Such a starting point is necessary to bridge the gap between the political class and ordinary people, which risks leaving the former without an authentic vocabulary, because it lacks a real feel for the rhythms and concerns of the latter. During the last election campaign, Gillian Duffy came to personify this disconnection. Therefore, before trying to help ‘sort things out’, we need to understand things better. And at a time of tight resources, it is even more important that those committed to centre-left politics look for partners, build alliances and make friends. Determining our priorities must start from a proper grasp of the pressures and strains experienced by people in their different walks of life. But just as important is the task of finding the resources that people have got to offer, those that are currently underused or going to waste, and the answers that already exist in the systems of everyday life.
That is why we are delighted to see the launch of IPPR’s new ‘The Condition of Britain’ project – and will pay close attention to its insights and conclusions. We take particular heart from the inspiration it draws from previous examples of social engagement and investigation giving rise to political struggles and advocacy for change. For example, some of the major social reforms of the early 20th century were driven onto the agenda by studies like Seebohm Rowntree’s 1899 exploration of ‘real life’ poverty in York and the ground-breaking 1913 report Round About a Pound a Week, exposing the daily struggles of the ‘respectable working class’ in Lambeth (in particular women and children).
Later in the century, major sociological and empirical works, such as GDH Cole’s magisterial examinations of British society before and after the second world war and Peter Townsend’s and Brian Abel-Smith’s ‘rediscovery of poverty’ in the 1960s, had a major impact on the development and evolution of the welfare state. Cultural moments, like Cathy Come Home and Boys from the Blackstuff, can also be located within this tradition, both of which had significant popular and political traction on the issues of homelessness and unemployment. Drawing on this rich tradition, we hope the IPPR project helps us to understand the distinctive pressures that people are facing across Britain today, shine a light on the sources of strength in everyday life that could be mobilised in response, and think through where government can play a role in securing strategic goals and affect the circumstances of people’s lives.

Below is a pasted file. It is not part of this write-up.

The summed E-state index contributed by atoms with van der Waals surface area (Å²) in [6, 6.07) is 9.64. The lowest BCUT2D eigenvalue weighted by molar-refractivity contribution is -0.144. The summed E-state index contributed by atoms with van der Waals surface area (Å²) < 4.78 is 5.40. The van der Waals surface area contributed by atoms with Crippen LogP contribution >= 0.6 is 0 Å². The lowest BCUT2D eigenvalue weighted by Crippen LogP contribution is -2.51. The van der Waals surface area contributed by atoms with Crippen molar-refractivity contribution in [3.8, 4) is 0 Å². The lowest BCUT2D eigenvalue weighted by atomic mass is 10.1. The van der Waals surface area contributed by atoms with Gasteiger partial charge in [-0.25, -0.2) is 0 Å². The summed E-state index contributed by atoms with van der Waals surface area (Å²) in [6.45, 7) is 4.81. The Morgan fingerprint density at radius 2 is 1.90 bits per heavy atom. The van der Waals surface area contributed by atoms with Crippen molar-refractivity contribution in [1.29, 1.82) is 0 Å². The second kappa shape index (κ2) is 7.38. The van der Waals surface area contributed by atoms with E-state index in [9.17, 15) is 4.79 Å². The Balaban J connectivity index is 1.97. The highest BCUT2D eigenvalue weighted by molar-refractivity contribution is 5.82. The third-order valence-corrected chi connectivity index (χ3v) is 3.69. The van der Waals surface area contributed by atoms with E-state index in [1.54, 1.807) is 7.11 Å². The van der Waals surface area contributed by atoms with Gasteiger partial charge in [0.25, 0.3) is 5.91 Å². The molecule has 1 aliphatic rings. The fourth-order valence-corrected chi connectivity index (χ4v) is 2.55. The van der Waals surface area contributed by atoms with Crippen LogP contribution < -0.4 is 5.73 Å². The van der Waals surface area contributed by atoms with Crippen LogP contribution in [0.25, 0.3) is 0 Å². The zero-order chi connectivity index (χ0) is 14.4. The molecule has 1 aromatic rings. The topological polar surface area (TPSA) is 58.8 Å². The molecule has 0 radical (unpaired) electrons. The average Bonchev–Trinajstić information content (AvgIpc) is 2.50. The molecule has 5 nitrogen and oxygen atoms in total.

Perhaps just as importantly, we hope the project plays a part in reconnecting the priorities of politics with the real concerns of society. Without prejudging the research, this might touch on the different types of pressures bring faced in the context of economic uncertainty and social anxiety. For example, households under financial pressures as the cost of living rises but wages are stuck, leading many into unsustainable debt. We also know that families of all shapes and sizes are facing caring pressures as they try to raise their children and look after older relatives (while having enough time for each other). For many others, life is blighted by terrible personal pressures, ranging from depression and anxiety, to the experience of loneliness and isolation. And there are neighbourhoods under real social pressures, as a result of segregation, disorder, incivility or just the pace of local change.
Instincts and directions for a new centre-left social politics
Back in the early 1990s, IPPR’s Commission on Social Justice was central in helping to re-think the centre-left’s approach to core social policy questions, particularly around welfare, education, caring and community. It sought to ‘bridge the gap between the country we are and the country we would like to be’, diagnosing a Britain that was ‘tired, resentful, divided and failing’ because of the economic weakness, social division and political centralisation wrought by over a decade of Thatcherism. In setting out a broad and ambitious policy agenda, it sought to explain how ‘the strengths of this country, and above all the untapped talent of its people, can be the basis of national renewal’.